M60 is an elliptical galaxy and a member of the Virgo cluster of galaxies. With an apparent magnitude of +9.2 it's the third brightest of the giant elliptical galaxies in the Virgo cluster. Only M49 (mag. +8.4) and M87 (mag. +8.7) appear more luminous from our perspective. M60 is visible with small scopes or large binoculars, but as with most galaxies it's better seen with greater aperture.

On April 11, 1779 while comet chasing, Johann Gottfried Koehler discovered M60 together with its slightly smaller and fainter neighbour M59. Also searching around the same time and the same part of the sky was none other than Charles Messier, who independently found both M59 and M60 four days after Koehler. During his search, Messier also discovered M58, another nearby Virgo cluster galaxy that was missed by Koehler. Of the three galaxies, Messier described M60 as the brightest with M59 and M58 being fainter and of similar magnitude.

Locating M60 is relatively easy. Start by imagining a line from Vindemiatrix (ε Vir - mag. +2.8) heading in the direction of Denebola (β Leo - mag. +2.1). About 4.5 degrees along this line is M60 with M59 positioned 0.4 degrees west of M60. Moving another degree in the same westerly direction arrives at M58.

M60 is estimated to lie 55 million light-years from Earth. It spans 7.6 x 6.2 arc minutes of apparent sky, which corresponds to a spatial diameter of 120,000 light-years. The galaxy contains about 400 billion stars and is best seen during the months of March, April and May.

M60 galaxy by the Hubble Space Telescope (NASA, The Hubble Heritage Team (AURA/STScI))

Finder Chart for M60 (also shown M49, M53, M58, M59, M64->M66, M84->M91 and M98->M100)

Finder Chart for M60 (also shown M49, M53, M58, M59, M64->M66, M84->M91 and M98->M100) - pdf format

Through a small 80mm (3.1-inch) telescope M60 appears as a fuzzy patch of light that's slightly brighter towards the core. It's marginally brighter and larger but otherwise rather similar in appearance to M59. When viewed through a 200mm (8-inch) scope, M60 is better seen, appearing diffuse with a bright nucleus but not a lot more detail apparent. On good nights, also visible is NGC 4647 (mag. +11.4) a small elliptical galaxy companion galaxy that lies 4 arc minutes northwest of M60 and in the same field of view.

The central black hole of M60 is 4.5 billion solar masses, one of the largest ever found. To date, only one supernova (SN 2004W) has been observed in the galaxy.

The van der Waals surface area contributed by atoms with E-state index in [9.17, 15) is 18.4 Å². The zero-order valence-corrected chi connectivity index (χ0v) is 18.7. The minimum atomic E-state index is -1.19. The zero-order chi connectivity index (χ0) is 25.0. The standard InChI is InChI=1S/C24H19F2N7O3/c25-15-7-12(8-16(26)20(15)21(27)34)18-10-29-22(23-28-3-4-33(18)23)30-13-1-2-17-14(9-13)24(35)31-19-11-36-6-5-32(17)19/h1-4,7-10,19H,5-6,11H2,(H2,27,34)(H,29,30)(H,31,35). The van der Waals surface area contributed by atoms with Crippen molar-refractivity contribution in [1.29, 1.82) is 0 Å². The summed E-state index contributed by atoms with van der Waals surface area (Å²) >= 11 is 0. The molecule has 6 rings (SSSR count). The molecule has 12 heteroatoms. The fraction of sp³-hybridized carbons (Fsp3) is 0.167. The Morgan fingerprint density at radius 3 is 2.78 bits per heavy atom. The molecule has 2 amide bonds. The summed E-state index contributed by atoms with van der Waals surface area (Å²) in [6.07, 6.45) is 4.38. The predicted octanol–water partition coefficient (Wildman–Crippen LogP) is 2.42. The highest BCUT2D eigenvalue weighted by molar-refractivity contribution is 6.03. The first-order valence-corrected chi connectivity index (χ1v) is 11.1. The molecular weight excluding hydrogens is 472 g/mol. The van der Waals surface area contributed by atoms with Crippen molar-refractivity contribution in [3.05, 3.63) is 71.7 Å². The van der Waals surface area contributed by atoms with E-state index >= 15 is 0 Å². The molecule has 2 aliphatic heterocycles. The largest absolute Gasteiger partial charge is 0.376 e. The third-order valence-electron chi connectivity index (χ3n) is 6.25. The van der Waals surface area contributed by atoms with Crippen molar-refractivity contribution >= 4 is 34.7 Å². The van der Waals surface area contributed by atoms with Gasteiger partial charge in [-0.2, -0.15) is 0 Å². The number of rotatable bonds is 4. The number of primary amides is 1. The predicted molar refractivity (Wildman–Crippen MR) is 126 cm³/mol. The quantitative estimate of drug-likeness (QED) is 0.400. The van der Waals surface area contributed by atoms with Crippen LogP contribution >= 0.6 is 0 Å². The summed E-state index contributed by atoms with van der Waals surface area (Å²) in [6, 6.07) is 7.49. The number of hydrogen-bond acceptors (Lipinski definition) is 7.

M60 Data Table

Messier60
NGC4649
Object TypeElliptical galaxy
ClassificationE2
ConstellationVirgo
Distance (kly)55,000
Apparent Mag.9.2
RA (J2000)12h 43m 40s
DEC (J2000)11d 33m 07s
Apparent Size (arc mins)7.6 x 6.2
Radius (light-years)60,000
Number of Stars400 Billion
Notable FeatureCentral black hole of 4.5 billion solar masses is one of the largest ever found.

Sky Highlights - March 2017

Comet
Comet 41P/Tuttle-Giacobini-Kresak now visible with binoculars as it heads towards perihelion

Mercury
Mercury heading towards greatest elongation east

Minor Planet
Vesta now visible with binoculars and small telescopes.

The Planets
This Month's Guide

Algol Minima
Algol eclipse dates and times for March 2017

Northern Hemisphere
Evening
West:- Venus (mag. -4.8 to -4.1 - first half of month), Mars (mag. +1.3 to +1.5), Uranus (mag. +5.9), Mercury (mag. -1.5 to -0.4 - second half of month)
Midnight
Southeast:- Jupiter (mag. -2.3 to -2.5)
Morning
Southwest:- Jupiter
Southeast:- Saturn (mag. +0.5)

Southern Hemisphere
Evening
West:- Venus (first half of month), Mars, Uranus
Midnight
North:- Jupiter
East:- Saturn
Morning
West:- Jupiter
Northeast:- Saturn
East:- Neptune (mag. +8.0 - second half of month)

Deep Sky
Naked eye / binoculars:-
Melotte 111 - Mel 111 - The Coma Star Cluster (Open Cluster)
Messier 44 - M44 - The Praesepe (Open Cluster)

Telescopes:-
Messier 67 - M67 - Open Cluster
Messier 51 - M51 - The Whirlpool Galaxy (Spiral Galaxy)
Messier 97 - M97 - The Owl Nebula (Planetary Nebula)
Messier 101 - M101 - The Pinwheel Galaxy (Spiral Galaxy)
Messier 65 – M65 – Spiral Galaxy
Messier 66 - M66 - Intermediate Spiral Galaxy
Messier 95 - M95 - Barred Spiral Galaxy
Messier 96 - M96 - Intermediate Spiral Galaxy
NGC 4244 - Spiral Galaxy
NGC 4565 - Needle Galaxy - Spiral Galaxy

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